Crescent Hill Nursery July E-Newsletter The CHN e-newsletter is our show of gratitude to the loyal market customers at our many events around the Cen

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Crescent Hill Nursery July E-Newsletter

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The CHN e-newsletter is our show of gratitude to the loyal market customers at our many events around the Central Coast. It will serve as a site for seasonal updates, "plant of the month" specials, the "ask a nurseryman" section, links to our partners, and a whole lot more. The e-newsletter is a way to stay connected with our thriving and knowledgeable garden community. Please send us your comments on how to make this e-newsletter more useful to all, and don't forget to pass along the link to a friend!
Happy Planting,
Nathan Krupa (owner/grower)

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MONTHLY BULLETIN

Website update complete for 2010. All our new selections can be viewed on the "plants" page, accessible from the main menu.

Please remember Crescent Hill recycles all 1,2, and 5 gallon plastic containers. Drop off available at all markets, or here at the nursery. Thanks again!!

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PLANT OF THE MONTH

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Agastache 'Pstessene'

As July generally signals the onset of heat, Crescent Hill's plant of the month also gets cooking. The drought-resistant Coranado Red Hyssop, in fact, appreciates the hot weather and here really shows its finest side. Its stunning, shiny, grey-green foliage has the benefit of releasing an aromatic essence which reminds some of a minty root beer. 'Pstessene' also tops out at a very manageable 18 inches, and thrives in both full sun and partial shade (especially in those hard to fill morning shade/afternoon sun locations). Its compact, non-aggressive form allows for use in everything from the front border to mixed container plantings. This hyssop, though, is primarily known for its drought resistance, planted in mass and filling those hot and dry locations where nothing else seems to survive. It even persists in the cold and dry mountain climates of Denver, where gardeners have suffered through winters at -20 degrees. All these benefits, and we have not yet even mentioned what really sets this plant apart from other Agastaches. The tubular crimson and maroon blooms are a distinct selection from Welby Gardens, straying far from the normal orange and yellow color palate. Set against the silver foliage, the spires of dark blooms almost appear to explode off the branches. This is apparently also attractive to hummingbirds, which seem to swarm the plants over its extended spring-fall bloom cycle. Deer and rabbit resistant, and native to the southwestern U.S, Agastache 'Pstessene' is a durable, versatile plant that warrants attention in any garden.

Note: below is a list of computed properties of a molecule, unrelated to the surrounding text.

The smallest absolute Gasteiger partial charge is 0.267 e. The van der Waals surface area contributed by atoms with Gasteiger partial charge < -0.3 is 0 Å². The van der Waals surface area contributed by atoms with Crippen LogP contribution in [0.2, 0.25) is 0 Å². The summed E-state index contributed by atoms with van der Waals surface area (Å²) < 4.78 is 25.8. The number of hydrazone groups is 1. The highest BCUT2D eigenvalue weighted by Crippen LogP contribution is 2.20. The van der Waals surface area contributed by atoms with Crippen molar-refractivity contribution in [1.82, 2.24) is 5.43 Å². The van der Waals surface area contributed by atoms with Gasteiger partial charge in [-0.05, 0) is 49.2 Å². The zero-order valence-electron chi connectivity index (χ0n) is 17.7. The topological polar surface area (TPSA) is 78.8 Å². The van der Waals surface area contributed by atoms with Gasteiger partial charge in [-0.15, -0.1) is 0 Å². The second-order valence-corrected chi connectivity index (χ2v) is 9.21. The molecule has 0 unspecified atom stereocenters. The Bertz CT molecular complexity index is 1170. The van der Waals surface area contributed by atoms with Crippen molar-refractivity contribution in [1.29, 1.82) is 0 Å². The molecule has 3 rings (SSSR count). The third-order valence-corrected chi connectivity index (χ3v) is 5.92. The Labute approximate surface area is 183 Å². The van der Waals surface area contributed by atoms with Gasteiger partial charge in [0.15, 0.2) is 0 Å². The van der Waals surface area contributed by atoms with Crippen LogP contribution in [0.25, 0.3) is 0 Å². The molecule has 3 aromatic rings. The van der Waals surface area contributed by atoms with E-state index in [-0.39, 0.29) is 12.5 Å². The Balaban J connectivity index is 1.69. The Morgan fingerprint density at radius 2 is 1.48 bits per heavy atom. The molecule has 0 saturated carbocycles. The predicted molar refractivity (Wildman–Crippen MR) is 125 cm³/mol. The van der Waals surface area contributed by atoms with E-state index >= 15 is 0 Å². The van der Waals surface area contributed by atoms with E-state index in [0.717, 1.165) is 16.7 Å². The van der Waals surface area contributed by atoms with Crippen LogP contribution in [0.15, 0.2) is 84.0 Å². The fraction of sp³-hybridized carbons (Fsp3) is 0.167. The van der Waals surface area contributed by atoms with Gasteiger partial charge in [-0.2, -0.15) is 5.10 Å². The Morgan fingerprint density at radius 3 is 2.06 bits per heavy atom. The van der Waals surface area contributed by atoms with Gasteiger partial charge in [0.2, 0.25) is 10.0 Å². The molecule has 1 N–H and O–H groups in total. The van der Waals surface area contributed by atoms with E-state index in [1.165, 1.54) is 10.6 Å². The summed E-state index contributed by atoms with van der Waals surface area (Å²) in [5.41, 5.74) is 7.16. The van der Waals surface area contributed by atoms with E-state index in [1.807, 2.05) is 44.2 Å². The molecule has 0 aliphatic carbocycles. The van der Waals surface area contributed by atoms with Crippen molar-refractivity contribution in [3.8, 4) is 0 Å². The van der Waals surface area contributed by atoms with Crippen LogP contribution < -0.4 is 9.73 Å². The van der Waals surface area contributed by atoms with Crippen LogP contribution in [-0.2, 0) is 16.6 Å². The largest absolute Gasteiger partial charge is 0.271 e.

Special E-Newsletter Price; $5 per 1 gallon container, $12 per 3- 1 gallon containers (regular $6 each)!! Mention this review to receive discount

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ASK A NURSERYMAN

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Salvia'Hot Lips' before and after "haircut."

In this section, we will answer the question of the month. The customer chosen to ask the question of the month will receive a free one gallon sized pot of your choice!!

Last month's winner, Sarah Hill, asked a question we hear so commonly that it deserves further attention in this column. She inquired; "My Salvia 'Hot Lips' looks great, but only on the flowering tips of the branches. Why does the middle of the plant turn all brown and dead looking?" The solution to this problem is a simple "haircut." Flowering subshrubs, such as salvias and penstemons, like to be cut back hard once a year after the last fear of frost. This spring pruning encourages the plant to maintain a compact bushy form capable of supporting a heavy load of flowering branches. On most salvias, like the Hot Lips, we recommend trimming to 6-10 inches off the ground. Although this may seem like a significant haircut, the further we cut, the fuller the plant will be when it comes time to bloom. Throughout the growing cycle, this strategy can be maintained to keep the plant looking optimally at all times. A simple "round over" on the spent flowering tops yields a constantly vivacious specimen which is almost constantly in bloom. The picture to the right exemplifies this strategy on a one gallon salvia. The plant to the left has bloomed out, leaving only sporadic flowers and a brown look in the upper third. Thus it was "rounded over" and cut about six inches to the form we see on the right. In only a few weeks the hummingbird buffet of two-toned blooms will be served again!! For her participation, Sarah brought home a free Plectranthus ciliatus hanging basket.

Don't forget to email in those questions.....

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CONTACT

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